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Tag Archives: anxiety

10 Qualities of an Emotionally Healthy Wedding

After 9 months of planning Pete and I celebrated our daughter’s wedding last Sat. with about 180 guests. Out of that experience we realized there is such a thing as an “Emotionally Healthy Wedding.” Here are a few reflections as to what made it such a distinct, rich experience: 1. We Recognized Our Peerage. Our peerage with Christy had been established years ago. (We have done it with each of our daughters in young adulthood). We were not in a one-up, adult-child relationship. 2. We Clearly Expressed that the Most Important Thing for us was their Premarital Preparation. This was part of our gift to them. 3. We Gave a Gift of a Fixed Amount of Money and Let Go. Because this was a gift, they controlled the wedding, not us. There were no strings attached. They made the decisions and asked us for input along the way. 4. We Recognized the Most Important. Read more.

Am I Growing as a Leader?

There are few things the world needs more than leaders who know themselves and know God, who are able to differentiate from the countless voices around them and do the Father’s will. The following are a few makers of a life with a growing, differentiated self: Life becomes easier. More ability to choose between thinking and feeling. More ability to choose one’s emotions. Less worry about what other’s think. People in one’s family are doing better. Goals become clearer. An ability to “stay out” of others’ emotions. More curiosity. Clearer thinking. Thinking systems more often. Better health, fewer symptoms of all kinds. Able to take a well, thought-out position. More goals become realities. Better, cleaner relationships Are you progressing on this difficult journey of leading others? Let me encourage you to read, or re-read, chapter four in Emotionally Healthy Spirituality (“Know Yourself that You May Know God”) and The Emotionally Healthy Woman (This is. Read more.

Leadership and Differentiation: Part 3

Having too much to do in too little time is normal. Leighton Ford, my wise mentor for over 30 years, once told me: “Pete, the problem is that if you are faithful to Christ over the long-haul, the demands on your time and energy will only increase as you get older. This problem of having too much to do in too little time is never going away.” The great challenge is to lead yourself first. Consider the following reflections (written to myself) from my journal: Be calm and clear about yourself.  You can only be clear about where you are and your own “true self in Christ.” Your inner tensions today are a call from God for additional time for prayer and reflection to wrestle with your “inner demons”  so that you can to listen to His will and priorities (See Matthew 4:1-11). Hold onto what God has given you to do and do. Read more.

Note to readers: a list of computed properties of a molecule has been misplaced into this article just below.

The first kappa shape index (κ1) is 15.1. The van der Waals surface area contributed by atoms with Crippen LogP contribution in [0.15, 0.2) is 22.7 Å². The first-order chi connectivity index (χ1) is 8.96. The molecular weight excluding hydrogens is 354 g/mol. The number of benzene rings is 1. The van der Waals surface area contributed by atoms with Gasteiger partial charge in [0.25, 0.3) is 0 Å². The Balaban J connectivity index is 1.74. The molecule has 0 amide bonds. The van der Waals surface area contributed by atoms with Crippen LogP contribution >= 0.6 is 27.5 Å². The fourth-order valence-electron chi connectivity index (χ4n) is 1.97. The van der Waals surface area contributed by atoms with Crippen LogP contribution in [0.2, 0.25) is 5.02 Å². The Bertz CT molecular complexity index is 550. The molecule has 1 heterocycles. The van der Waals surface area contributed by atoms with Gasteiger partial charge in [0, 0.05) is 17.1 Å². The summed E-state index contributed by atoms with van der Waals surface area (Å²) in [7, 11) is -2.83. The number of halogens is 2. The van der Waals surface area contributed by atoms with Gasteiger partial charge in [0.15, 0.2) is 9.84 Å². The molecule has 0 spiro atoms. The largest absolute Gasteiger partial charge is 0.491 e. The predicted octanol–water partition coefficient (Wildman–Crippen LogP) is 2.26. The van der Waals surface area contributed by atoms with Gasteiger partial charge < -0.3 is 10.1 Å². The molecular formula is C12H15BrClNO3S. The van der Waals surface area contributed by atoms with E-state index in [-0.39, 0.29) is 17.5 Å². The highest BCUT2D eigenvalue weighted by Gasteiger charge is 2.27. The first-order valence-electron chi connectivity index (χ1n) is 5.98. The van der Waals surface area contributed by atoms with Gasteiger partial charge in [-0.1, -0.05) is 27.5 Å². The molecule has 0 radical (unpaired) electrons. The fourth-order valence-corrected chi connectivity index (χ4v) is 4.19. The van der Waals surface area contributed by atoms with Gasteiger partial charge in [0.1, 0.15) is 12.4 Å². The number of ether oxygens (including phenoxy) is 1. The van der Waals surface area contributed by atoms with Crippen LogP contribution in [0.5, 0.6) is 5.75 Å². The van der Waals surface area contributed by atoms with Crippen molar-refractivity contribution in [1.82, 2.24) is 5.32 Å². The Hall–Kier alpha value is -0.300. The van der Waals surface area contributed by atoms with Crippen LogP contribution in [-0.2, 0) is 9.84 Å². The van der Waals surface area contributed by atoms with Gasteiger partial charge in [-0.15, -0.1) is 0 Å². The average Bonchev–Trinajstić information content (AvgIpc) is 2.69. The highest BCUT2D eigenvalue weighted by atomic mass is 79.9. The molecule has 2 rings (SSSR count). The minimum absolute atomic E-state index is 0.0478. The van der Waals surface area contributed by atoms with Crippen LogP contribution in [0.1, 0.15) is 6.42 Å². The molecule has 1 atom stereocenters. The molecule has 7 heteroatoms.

Leadership and Differentiation: Part 2

I recently reviewed my journals from 2007 to 2013 to discern key lessons learned. Countless hours were spent alone, and with wise counselors, wrestling with my leadership at New Life and my own internal”demons” (Matthew 4:1-11). These are the top questions to which I repeatedly return to in prayer: What is success for me as the Lead Pastor? What is God’s unique shape for me? Feelings aside, what is best in the long-term for NLF? What might I be avoiding? Am I staying with the “uncomfortable” in order to get to the goals I believe God has for NLF? How much of my avoidance of difficult issues is driven by a need to be liked? Am I doing anything that soothes my anxiety but betrays my integrity? Am I making room for the space and time I need to provide overall leadership and guard the values and vision? Am I staying focused on the. Read more.

Leadership and Differentiation: Part 1

Leaders have a number of key tasks if we are to operate out of high level of integrity. These include: 1. Confronting myself. Am I calm and clear about what God has given me to do? Where am I doing the easy thing, not the best thing for those around me? Where am I abandoning my own values? How am I allowing fear to cause me to ignore problems? 2. Mastering myself in the face of anxiety. When we don’t, we end up looking for validation from other people. We end up using the people we aim to serve. 3.  Tolerating discomfort. There is never a good time to change things. In fact, it is impossible to create change while maintaining stability. To kindly bring up hard things others want is one of our critical tasks. 4. Getting clear on my goals and steps. This is hard work.The alternative, however, is much worse. Once. Read more.

Self-Leadership and the Battle of the Bulge

How you and I handle our anxiety in the midst of setbacks is one of the critical tasks of leadership. For ten days, during the Battle of the Bulge, American troops were badly beaten by Hitler’s armies in Europe. American casualties were brutal – with 19,000 killed, 48,000 wounded and 9000 others forced to surrender. The US Army was in full retreat. The pressure on Franklin Roosevelt (FDR) to blame his generals for the disaster was immense. Imagine! He did not. Henry Stimpson, his Secretary of War, wrote in his dairy: “He has been very extremely considerate. He has exercised great restraint, for the anxiety on his part must have been very heavy.” This was the fruit of his 12 years of serving, and suffering, as President during the Great Depression and World War II. May it be ours.